• The largest earthquake ever recorded was in Chile in 1960 with a moment magnitude of 9.5, The Summatra earthquake of 2004 had a moment magnitude of 9.0.  Sometimes a magnitude is reported for an earthquake and no specification is given as to which magnitude (Richter or moment) is reported.  This obviously can cause confusion. But, within the last few years, the tendency has been to report the moment magnitude rather than the Richter magnitude. 

  • The Hiroshima atomic bomb released an amount of energy equivalent to a moment magnitude 6 earthquake.
  • Note that magnitude scales are open ended with no maximum or minimum. The largest earthquakes are probably limited by rock strength. Meteorite impacts could cause larger earthquakes than have ever been observed.


Frequency of Earthquakes of Different Magnitude Worldwide


Number of Earthquakes per Year


> 8.5 0.3


8.0 - 8.4 1
7.5 - 7.9 3


7.0 - 7.4 15
6.6 - 6.9 56
6.0 - 6.5 210 Destructive
5.0 - 5.9 800 Damaging
4.0 - 4.9 6,200


3.0 - 3.9 49,000
2.0 - 2.9 300,000
  0 - 1.9 700,000


Modified Mercalli Intensity Scale

Note that the Richter magnitude scale results in one number for the size of the earthquake. Maximum ground shaking will occur only in the area of the epicenter of the earthquake, but the earthquake may be felt over a much larger area. The Modified Mercalli Scale was developed in the late 1800s  to assess the intensity of ground shaking and building damage over large areas.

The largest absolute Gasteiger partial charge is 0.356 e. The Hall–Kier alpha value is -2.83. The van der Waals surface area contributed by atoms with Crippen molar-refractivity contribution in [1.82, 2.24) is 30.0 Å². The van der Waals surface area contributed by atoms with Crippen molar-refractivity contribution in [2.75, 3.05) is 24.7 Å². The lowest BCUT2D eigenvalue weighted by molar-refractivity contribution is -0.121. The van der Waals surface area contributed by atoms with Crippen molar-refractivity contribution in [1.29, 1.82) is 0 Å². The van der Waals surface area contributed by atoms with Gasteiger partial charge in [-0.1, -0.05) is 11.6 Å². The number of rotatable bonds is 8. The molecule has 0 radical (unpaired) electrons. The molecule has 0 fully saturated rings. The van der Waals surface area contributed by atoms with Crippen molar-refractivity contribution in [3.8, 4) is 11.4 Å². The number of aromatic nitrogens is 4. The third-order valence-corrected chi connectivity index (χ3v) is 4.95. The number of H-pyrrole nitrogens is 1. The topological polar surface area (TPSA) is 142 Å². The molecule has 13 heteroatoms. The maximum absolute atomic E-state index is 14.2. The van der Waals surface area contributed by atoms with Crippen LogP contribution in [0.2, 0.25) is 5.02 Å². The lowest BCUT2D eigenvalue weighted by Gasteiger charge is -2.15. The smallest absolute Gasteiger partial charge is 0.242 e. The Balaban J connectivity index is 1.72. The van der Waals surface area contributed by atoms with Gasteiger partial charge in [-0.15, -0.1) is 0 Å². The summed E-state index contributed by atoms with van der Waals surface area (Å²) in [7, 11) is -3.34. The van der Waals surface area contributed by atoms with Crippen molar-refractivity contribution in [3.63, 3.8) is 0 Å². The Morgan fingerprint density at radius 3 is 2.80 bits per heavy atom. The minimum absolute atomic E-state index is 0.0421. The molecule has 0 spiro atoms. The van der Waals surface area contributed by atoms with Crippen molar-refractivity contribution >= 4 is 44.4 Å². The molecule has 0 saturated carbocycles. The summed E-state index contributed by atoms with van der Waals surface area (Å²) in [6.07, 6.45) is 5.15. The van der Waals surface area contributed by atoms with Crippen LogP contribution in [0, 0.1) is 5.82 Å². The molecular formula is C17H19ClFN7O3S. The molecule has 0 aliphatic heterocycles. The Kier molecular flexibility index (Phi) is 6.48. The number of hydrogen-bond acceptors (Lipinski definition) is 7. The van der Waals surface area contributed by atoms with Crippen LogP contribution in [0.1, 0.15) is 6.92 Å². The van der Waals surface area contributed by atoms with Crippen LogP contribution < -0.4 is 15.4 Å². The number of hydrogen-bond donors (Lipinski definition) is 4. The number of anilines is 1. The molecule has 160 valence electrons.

• The scale is applied after the earthquake by conducting surveys of people's response to the intensity of ground shaking and destruction.

  • Thus, a given earthquake will have zones of different intensity all surrounding a zone of maximum intensity.
  • The Modified Mercalli Scale is shown in the table below. Note that correspondence between maximum intensity and Richter Scale magnitude only applies in the area around the epicenter.

  • Thus, a given earthquake will have zones of different intensity all surrounding a zone of maximum intensity.

  • The Modified Mercalli Scale is shown in the table below. Note that correspondence between maximum intensity and Richter Scale magnitude only applies in the area around the epicenter.